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A MULTI-SCALE Modeling System For Improved Hurricane Prediction


In order for NWP models to forecast tropical cyclone structure, size and intensity changes with fidelity, the inner core structure of these storms must be resolved at 1-3 km horizontal grid spacing. Currently, the NWS relies on both coarse-scale global models and regional scale higher resolution models to provide numerical guidance for tropical cyclone forecasters. Primary models used for numerical guidance are the GFS at 13-km equivalent grid spacing and the HWRF, which runs in a storm-centric mode with a single set of telescopic domains at 18-, 6-, and 2-km over each storm. When multiple storms are present, multiple instantiations of the operational HWRF model are run, which hinders representation of multi-scale interactions, post landfall applications and Tropical Cyclone genesis. Global non-hydrostatic models are being envisioned by the NWS to be run at higher resolutions by the end of this decade. However, it remains to be seen whether these models can routinely operate at a 1-3 km resolution, providing reliable forecasts with the refreshing frequency needed to support the creation of operational forecast products. In the absence of a very high-resolution global model in all basins, grid nesting over individual storms could be a practical approach for the hurricane-forecasting problem, both at the regional and global scales. To investigate the technical and scientific challenges and merits of a multi-storm configuration, NOAA's Hurricane Forecast Improvement Project (HFIP) supported HRD/AOML, along with its partners at NCEP/EMC and the Developmental Testbed Center (DTC), to create a basin scale configuration of HWRF that operates with multiple moving nests. This configuration, which is now an option in the centralized HWRF code, was run for the 2015 hurricane season and also in retrospective mode for the 2011-2014 seasons. Results from the basin scale HWRF will be presented to show that an extension of the multi nested basin scale paradigm to global models could be considered for the NOAA's Next Generation Global Prediction System (NGGPS).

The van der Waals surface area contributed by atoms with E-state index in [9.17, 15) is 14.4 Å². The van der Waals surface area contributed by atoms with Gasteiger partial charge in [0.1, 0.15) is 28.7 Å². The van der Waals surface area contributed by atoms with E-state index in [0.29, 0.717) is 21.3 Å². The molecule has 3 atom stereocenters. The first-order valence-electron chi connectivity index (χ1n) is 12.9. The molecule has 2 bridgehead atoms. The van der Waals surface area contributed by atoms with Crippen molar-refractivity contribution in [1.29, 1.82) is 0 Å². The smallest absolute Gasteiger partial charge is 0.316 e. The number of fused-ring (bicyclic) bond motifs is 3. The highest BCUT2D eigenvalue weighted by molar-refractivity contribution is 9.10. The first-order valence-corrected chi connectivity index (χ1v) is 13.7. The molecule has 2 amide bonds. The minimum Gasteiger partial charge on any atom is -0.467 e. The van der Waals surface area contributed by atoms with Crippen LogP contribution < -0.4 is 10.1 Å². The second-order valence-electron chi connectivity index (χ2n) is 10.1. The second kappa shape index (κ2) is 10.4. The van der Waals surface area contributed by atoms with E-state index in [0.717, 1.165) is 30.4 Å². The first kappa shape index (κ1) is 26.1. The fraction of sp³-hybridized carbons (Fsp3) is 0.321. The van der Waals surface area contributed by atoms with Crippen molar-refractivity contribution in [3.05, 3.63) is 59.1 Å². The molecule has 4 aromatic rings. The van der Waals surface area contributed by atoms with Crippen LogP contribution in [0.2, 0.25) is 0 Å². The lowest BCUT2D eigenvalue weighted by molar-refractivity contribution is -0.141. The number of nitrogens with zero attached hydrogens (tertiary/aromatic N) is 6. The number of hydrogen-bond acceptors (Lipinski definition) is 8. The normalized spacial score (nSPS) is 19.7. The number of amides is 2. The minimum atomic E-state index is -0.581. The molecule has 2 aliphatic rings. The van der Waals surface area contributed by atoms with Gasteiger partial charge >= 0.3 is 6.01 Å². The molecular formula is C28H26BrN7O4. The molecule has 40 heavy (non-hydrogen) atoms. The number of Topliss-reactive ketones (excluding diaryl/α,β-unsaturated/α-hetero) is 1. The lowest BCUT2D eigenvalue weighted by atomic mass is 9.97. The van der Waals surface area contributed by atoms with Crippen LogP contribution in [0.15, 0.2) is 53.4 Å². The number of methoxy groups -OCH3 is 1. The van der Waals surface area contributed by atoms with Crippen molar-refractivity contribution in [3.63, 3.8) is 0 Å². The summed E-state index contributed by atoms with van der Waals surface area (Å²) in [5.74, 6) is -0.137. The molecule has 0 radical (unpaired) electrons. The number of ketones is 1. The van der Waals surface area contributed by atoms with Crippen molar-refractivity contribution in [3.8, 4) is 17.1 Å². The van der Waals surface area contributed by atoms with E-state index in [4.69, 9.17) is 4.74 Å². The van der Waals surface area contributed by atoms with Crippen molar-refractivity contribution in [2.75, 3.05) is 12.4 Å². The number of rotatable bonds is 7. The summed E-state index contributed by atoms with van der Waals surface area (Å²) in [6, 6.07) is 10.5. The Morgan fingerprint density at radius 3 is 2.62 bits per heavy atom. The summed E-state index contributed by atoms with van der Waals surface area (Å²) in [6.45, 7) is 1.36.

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January 01, 2016

This publication was presented at the following:

2016 - 96th AMS Annual Meeting
Amer. Meteor. Soc.
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